Molly Corbett said she got Sarah back to bed and quietly returned to her room, trying not to wake her husband.
“But he woke up, and he was angry. And he wanted to know why I’d gotten up,” Molly Corbett said. “Then he was furious because Sarah had been doing this lately and, you know, she just wanted to be coddled. And she was too old for that, and I shouldn’t have gotten out of bed,” Molly Corbett said.
She said she then spoke back to her husband, emboldened by the fact that her parents were staying with them.
“I said, ‘She’s just 8. She had a nightmare. I should be allowed to go upstairs and comfort our daughter,’” Molly Corbett said. “He forgot my parents were there, and he, you know, just got angry with me.”
“I don’t know what precisely woke me up, but what I heard were loud voices and a kind of, like, thumping, like heavy feet, you know, moving around. And it was coming from the floor above me,” Martens said. “It was in the dead of the morning, and it wasn’t right. Something bad was going on.”
Molly Corbett said she wasn’t yelling, aware that her parents were just downstairs. She said Jason Corbett wanted to make her be quiet so he covered her mouth and started choking her. This had happened before, she said.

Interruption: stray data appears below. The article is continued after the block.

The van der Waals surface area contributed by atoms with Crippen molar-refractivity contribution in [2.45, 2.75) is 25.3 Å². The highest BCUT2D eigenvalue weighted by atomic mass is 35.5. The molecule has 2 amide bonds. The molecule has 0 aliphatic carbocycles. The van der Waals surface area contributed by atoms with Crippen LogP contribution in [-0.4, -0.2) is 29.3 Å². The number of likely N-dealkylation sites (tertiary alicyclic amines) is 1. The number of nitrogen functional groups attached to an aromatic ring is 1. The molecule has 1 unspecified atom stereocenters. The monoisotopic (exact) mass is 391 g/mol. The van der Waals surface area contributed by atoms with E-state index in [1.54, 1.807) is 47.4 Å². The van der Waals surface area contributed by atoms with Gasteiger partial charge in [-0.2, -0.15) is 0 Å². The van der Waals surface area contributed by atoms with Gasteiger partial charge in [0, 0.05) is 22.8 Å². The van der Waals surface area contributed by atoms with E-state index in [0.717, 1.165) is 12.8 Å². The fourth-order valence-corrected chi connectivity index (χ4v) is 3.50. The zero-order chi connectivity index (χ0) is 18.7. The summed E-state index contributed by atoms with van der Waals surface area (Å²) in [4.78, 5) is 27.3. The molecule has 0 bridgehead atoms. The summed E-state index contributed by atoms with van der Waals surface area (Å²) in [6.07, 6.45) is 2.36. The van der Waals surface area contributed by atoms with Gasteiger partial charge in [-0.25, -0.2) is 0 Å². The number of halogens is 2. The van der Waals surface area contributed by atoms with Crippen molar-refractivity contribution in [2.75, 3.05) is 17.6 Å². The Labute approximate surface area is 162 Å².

“At some point, when he stopped, I screamed, and he started again. And the next thing I remember is my dad standing in the doorway,” said Molly Corbett.
Martens had grabbed the baseball bat he brought for Jack and went upstairs, where he said he found Jason Corbett with his hands around Molly Corbett’s neck.
“He quickly moves to not having his hands around her neck, but to move her in front of him in between me … with her throat right in front of the crook of his elbow, and so he’s got her in a chokehold,” Martens said. “I said, ‘Let her go.’ And he said, ‘I'm going to kill her,’ then he starts to edge toward the master bathroom, which has a door. … And my thought was, ‘If he gets into the bathroom, if he gets that door between me and him, then she's dead. And there's nothing I can do about it.’”